Ruby Operators

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Ruby supports a rich set of operators, as you'd expect from a modern language. Most operators are actually method calls. For example, a + b is interpreted as a.+(b), where the + method in the object referred to by variable a is called with b as its argument.

For each operator (+ - * / % ** & | ^ << >> && ||), there is a corresponding form of abbreviated assignment operator (+= -= etc.)

Ruby Arithmetic Operators:

Assume variable a holds 10 and variable b holds 20, then:

OperatorDescriptionExample
+Addition - Adds values on either side of the operator a + b will give 30
-Subtraction - Subtracts right hand operand from left hand operand a - b will give -10
*Multiplication - Multiplies values on either side of the operator a * b will give 200
/Division - Divides left hand operand by right hand operand b / a will give 2
%Modulus - Divides left hand operand by right hand operand and returns remainder b % a will give 0
**Exponent - Performs exponential (power) calculation on operators a**b will give 10 to the power 20

Ruby Comparison Operators:

Assume variable a holds 10 and variable b holds 20, then:

OperatorDescriptionExample
== Checks if the value of two operands are equal or not, if yes then condition becomes true. (a == b) is not true.
!= Checks if the value of two operands are equal or not, if values are not equal then condition becomes true. (a != b) is true.
> Checks if the value of left operand is greater than the value of right operand, if yes then condition becomes true. (a > b) is not true.
< Checks if the value of left operand is less than the value of right operand, if yes then condition becomes true. (a < b) is true.
>= Checks if the value of left operand is greater than or equal to the value of right operand, if yes then condition becomes true. (a >= b) is not true.
<= Checks if the value of left operand is less than or equal to the value of right operand, if yes then condition becomes true. (a <= b) is true.
<=> Combined comparison operator. Returns 0 if first operand equals second, 1 if first operand is greater than the second and -1 if first operand is less than the second. (a <=> b) returns -1.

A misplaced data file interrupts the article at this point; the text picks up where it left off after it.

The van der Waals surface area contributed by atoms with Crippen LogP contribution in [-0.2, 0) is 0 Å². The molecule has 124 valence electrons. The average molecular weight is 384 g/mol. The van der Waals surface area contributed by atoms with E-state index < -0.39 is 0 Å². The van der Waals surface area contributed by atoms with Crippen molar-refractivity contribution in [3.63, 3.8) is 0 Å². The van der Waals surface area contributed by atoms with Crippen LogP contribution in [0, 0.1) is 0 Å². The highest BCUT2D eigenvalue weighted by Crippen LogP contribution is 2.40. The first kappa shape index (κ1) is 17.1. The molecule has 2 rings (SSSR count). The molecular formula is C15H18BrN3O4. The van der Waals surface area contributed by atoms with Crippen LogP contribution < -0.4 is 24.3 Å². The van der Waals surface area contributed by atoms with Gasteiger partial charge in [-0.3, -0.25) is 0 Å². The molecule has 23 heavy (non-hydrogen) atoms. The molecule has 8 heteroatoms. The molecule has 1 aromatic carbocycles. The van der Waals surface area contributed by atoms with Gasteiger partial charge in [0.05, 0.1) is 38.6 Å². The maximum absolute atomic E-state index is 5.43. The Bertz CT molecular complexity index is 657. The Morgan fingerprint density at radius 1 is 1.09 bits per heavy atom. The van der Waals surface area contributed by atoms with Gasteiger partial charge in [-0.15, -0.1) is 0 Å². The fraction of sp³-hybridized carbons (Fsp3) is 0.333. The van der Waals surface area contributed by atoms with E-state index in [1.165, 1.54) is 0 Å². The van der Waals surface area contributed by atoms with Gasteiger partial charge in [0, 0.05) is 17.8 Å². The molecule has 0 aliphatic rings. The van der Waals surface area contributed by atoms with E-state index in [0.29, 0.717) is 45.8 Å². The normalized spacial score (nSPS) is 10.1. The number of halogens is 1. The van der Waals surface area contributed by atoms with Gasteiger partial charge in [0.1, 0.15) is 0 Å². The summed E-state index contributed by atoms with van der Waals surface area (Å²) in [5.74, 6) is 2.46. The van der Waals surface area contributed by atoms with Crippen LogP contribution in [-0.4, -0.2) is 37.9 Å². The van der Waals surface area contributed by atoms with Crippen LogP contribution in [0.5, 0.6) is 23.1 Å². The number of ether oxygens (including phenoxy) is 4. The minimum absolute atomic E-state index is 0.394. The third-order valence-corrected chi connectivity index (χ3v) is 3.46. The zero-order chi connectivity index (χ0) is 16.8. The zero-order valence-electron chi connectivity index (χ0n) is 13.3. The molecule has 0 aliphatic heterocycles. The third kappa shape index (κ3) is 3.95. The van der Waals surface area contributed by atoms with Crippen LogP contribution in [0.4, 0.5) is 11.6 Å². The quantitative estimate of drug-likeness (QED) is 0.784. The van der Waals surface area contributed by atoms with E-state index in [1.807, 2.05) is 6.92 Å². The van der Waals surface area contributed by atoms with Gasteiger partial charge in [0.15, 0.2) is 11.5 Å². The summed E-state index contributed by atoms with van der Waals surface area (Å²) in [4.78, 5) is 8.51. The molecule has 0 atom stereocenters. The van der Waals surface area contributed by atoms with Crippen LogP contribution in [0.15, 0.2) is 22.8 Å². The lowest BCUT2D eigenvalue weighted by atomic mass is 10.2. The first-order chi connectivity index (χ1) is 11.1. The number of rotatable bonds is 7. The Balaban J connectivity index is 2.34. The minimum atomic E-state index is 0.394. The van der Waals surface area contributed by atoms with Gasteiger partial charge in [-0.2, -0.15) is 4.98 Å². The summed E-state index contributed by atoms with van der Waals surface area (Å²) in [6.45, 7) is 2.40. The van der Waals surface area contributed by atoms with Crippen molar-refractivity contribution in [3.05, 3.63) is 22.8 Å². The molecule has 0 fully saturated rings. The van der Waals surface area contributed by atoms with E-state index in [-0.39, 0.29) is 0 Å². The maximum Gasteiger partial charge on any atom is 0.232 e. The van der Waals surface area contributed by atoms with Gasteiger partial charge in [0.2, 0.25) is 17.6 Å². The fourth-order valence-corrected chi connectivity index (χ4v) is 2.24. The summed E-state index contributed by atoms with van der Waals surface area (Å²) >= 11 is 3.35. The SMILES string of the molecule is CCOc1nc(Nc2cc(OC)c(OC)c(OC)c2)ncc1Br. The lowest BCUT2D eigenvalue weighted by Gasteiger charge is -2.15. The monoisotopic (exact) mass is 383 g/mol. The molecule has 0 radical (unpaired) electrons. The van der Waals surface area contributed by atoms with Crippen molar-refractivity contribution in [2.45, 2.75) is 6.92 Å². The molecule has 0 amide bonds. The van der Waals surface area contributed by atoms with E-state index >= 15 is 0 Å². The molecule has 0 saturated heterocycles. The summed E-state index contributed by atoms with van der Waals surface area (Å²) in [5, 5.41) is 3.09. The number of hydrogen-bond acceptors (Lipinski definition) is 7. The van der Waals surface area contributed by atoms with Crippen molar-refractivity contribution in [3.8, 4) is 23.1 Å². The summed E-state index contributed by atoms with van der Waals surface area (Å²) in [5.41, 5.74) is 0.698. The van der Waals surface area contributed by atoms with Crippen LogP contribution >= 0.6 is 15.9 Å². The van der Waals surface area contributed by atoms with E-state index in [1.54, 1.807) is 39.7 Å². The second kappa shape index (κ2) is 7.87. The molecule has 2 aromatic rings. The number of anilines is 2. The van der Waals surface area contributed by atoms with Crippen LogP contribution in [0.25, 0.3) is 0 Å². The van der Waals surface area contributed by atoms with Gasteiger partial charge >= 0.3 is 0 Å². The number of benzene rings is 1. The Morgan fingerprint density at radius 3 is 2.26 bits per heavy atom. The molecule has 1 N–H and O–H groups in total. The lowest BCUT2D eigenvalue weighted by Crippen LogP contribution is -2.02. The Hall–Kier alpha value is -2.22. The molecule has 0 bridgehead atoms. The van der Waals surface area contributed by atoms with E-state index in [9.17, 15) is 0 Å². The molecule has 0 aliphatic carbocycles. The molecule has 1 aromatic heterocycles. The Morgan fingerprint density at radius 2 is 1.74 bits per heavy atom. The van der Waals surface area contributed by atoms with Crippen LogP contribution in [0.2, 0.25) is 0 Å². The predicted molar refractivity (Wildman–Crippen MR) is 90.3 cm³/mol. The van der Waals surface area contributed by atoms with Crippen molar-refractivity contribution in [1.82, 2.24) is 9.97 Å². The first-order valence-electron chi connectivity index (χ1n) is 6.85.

=== Used to test equality within a when clause of a case statement. (1...10) === 5 returns true.
.eql?True if the receiver and argument have both the same type and equal values. 1 == 1.0 returns true, but 1.eql?(1.0) is false.
equal?True if the receiver and argument have the same object id.if aObj is duplicate of bObj then aObj == bObj is true, a.equal?bObj is false but a.equal?aObj is true.

Ruby Assignment Operators:

Assume variable a holds 10 and variable b holds 20, then:

OperatorDescriptionExample
=Simple assignment operator, Assigns values from right side operands to left side operand c = a + b will assigne value of a + b into c
+=Add AND assignment operator, It adds right operand to the left operand and assign the result to left operand c += a is equivalent to c = c + a
-=Subtract AND assignment operator, It subtracts right operand from the left operand and assign the result to left operand c -= a is equivalent to c = c - a
*=Multiply AND assignment operator, It multiplies right operand with the left operand and assign the result to left operand c *= a is equivalent to c = c * a
/=Divide AND assignment operator, It divides left operand with the right operand and assign the result to left operand c /= a is equivalent to c = c / a
%=Modulus AND assignment operator, It takes modulus using two operands and assign the result to left operand c %= a is equivalent to c = c % a